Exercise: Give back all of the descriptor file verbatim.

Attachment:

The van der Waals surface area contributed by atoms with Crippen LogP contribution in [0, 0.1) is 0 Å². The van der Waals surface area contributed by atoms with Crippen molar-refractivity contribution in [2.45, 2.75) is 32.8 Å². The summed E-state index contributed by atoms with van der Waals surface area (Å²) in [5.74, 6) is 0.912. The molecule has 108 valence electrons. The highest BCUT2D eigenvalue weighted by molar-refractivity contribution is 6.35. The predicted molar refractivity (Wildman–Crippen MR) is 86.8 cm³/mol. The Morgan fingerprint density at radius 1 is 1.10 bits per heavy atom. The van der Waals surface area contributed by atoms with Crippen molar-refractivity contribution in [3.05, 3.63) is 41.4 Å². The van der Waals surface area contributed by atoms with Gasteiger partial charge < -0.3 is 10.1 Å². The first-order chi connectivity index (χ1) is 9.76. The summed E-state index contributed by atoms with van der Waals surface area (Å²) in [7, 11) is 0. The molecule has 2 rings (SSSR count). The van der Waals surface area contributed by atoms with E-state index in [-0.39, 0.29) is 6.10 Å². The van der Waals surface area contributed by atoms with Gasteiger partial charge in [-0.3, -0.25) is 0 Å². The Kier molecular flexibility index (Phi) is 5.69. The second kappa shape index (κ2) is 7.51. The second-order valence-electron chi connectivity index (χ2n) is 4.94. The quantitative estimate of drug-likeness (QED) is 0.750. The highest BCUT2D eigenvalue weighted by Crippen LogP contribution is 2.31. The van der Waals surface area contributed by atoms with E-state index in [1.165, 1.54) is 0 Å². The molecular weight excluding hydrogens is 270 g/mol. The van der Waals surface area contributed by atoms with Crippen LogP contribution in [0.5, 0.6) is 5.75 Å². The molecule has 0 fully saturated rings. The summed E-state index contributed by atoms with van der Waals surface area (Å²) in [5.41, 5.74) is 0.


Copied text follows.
The van der Waals surface area contributed by atoms with Crippen LogP contribution in [0, 0.1) is 0 Å². The van der Waals surface area contributed by atoms with Crippen molar-refractivity contribution in [2.45, 2.75) is 32.8 Å². The summed E-state index contributed by atoms with van der Waals surface area (Å²) in [5.74, 6) is 0.912. The molecule has 108 valence electrons. The highest BCUT2D eigenvalue weighted by molar-refractivity contribution is 6.35. The predicted molar refractivity (Wildman–Crippen MR) is 86.8 cm³/mol. The Morgan fingerprint density at radius 1 is 1.10 bits per heavy atom. The van der Waals surface area contributed by atoms with Crippen molar-refractivity contribution in [3.05, 3.63) is 41.4 Å². The van der Waals surface area contributed by atoms with Gasteiger partial charge < -0.3 is 10.1 Å². The first-order chi connectivity index (χ1) is 9.76. The summed E-state index contributed by atoms with van der Waals surface area (Å²) in [7, 11) is 0. The molecule has 2 rings (SSSR count). The van der Waals surface area contributed by atoms with E-state index in [-0.39, 0.29) is 6.10 Å². The van der Waals surface area contributed by atoms with Gasteiger partial charge in [-0.3, -0.25) is 0 Å². The Kier molecular flexibility index (Phi) is 5.69. The second kappa shape index (κ2) is 7.51. The second-order valence-electron chi connectivity index (χ2n) is 4.94. The quantitative estimate of drug-likeness (QED) is 0.750. The highest BCUT2D eigenvalue weighted by Crippen LogP contribution is 2.31. The van der Waals surface area contributed by atoms with E-state index in [1.165, 1.54) is 0 Å². The molecular weight excluding hydrogens is 270 g/mol. The van der Waals surface area contributed by atoms with Crippen LogP contribution in [0.5, 0.6) is 5.75 Å². The molecule has 0 fully saturated rings. The summed E-state index contributed by atoms with van der Waals surface area (Å²) in [5.41, 5.74) is 0.